SlopeWatch was set up in 2009, in the wake of the Bukit Antarabangsa landslide in a suburb of Kuala Lumpur. The landslide, which swept away a dozen homes and killed four people, occurred just months after the Malaysian government had launched a public awareness and education programme. The programme had previously relied on solid but second research from well-known agencies such as the Geotechnical Engineering Office in Hong Kong and the US Geological Survey, but its playbook was essentially rewritten when residents and the government got a chance to experience a real-life disaster. Residents decided that a monitoring programme to build community resilience was the best way to ward off future catastrophes.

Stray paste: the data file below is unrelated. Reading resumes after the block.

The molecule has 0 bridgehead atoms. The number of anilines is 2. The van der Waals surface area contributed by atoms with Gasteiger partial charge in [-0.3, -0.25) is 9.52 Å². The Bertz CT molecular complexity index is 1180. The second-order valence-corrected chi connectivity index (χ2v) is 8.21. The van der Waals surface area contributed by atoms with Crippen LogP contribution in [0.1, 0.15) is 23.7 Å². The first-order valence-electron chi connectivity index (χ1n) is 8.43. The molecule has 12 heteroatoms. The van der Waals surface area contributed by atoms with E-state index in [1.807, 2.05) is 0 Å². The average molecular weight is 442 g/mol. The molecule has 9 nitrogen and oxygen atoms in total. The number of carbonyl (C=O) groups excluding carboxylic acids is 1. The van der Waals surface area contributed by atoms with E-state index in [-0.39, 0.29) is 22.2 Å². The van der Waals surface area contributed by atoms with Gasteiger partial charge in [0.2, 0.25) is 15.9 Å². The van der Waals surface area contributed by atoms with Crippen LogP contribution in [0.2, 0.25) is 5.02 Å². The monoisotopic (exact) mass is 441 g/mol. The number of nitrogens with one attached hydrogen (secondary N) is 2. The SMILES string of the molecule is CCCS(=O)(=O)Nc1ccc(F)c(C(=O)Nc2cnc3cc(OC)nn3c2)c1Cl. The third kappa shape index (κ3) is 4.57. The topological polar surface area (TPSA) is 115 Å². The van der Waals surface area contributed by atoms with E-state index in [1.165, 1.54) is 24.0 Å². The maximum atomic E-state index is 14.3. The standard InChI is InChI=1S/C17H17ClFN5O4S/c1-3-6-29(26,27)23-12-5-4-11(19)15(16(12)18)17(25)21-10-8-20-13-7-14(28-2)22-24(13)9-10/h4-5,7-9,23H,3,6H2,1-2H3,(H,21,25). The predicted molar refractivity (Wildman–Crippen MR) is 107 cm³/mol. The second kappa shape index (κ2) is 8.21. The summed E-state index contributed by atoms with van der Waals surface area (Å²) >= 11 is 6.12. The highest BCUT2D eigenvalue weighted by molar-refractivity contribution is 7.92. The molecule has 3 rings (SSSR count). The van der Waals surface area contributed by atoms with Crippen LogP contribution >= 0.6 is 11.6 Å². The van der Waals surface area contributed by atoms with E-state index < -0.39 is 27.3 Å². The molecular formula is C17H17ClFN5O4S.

Monitoring for signs of slope failures is particularly important in Malaysia, given that the Titiwangsa Range runs through the country, and within that is the Ulu Klang area, notorious for landslides. The causes of landslides on man-made slopes have often been mundane, with forensic probes revealing that lack of regular inspection and maintenance as the main culprit. With urban development encroaching into hillsides, man-made slopes are becoming more and more prevalent. As with anything else in the built environment, they need to be routinely checked and maintained. SlopeWatch provides tips on how to maintain the drainage system and other infrastructural assets found on slopes. It has also spurred community-based monitoring, which is the first line of defence against disaster, provided that residents learn to recognize the warning signs of slope failure. Among the tools employed in its outreach activities are visual aids such as 3D animation, 2D illustration, cartoons and animated doodles, aimed at helping residents grasp the technical conceprs behind landslide mechanisms, geology and soil behavior. According to local authorities, the number of slope reports is about 140 per year. Before SlopeWatch was created, they did not receive any reports from the public on slope maintenance. The organisation provides a vital conduit for information, visiting sites and qualifying them as true, bona fide slope cases before preparing reports that the authorities can follow up on. The frequency of significant landslides to hit the Ampang Jaya region, where the SlopeWatch programme is being implemented, used to be approximately once every two years. Now, it has been six years since the last major landslide incident. According to SlopeWatch, when it comes to education on disaster risk reduction, experience is the best teacher.
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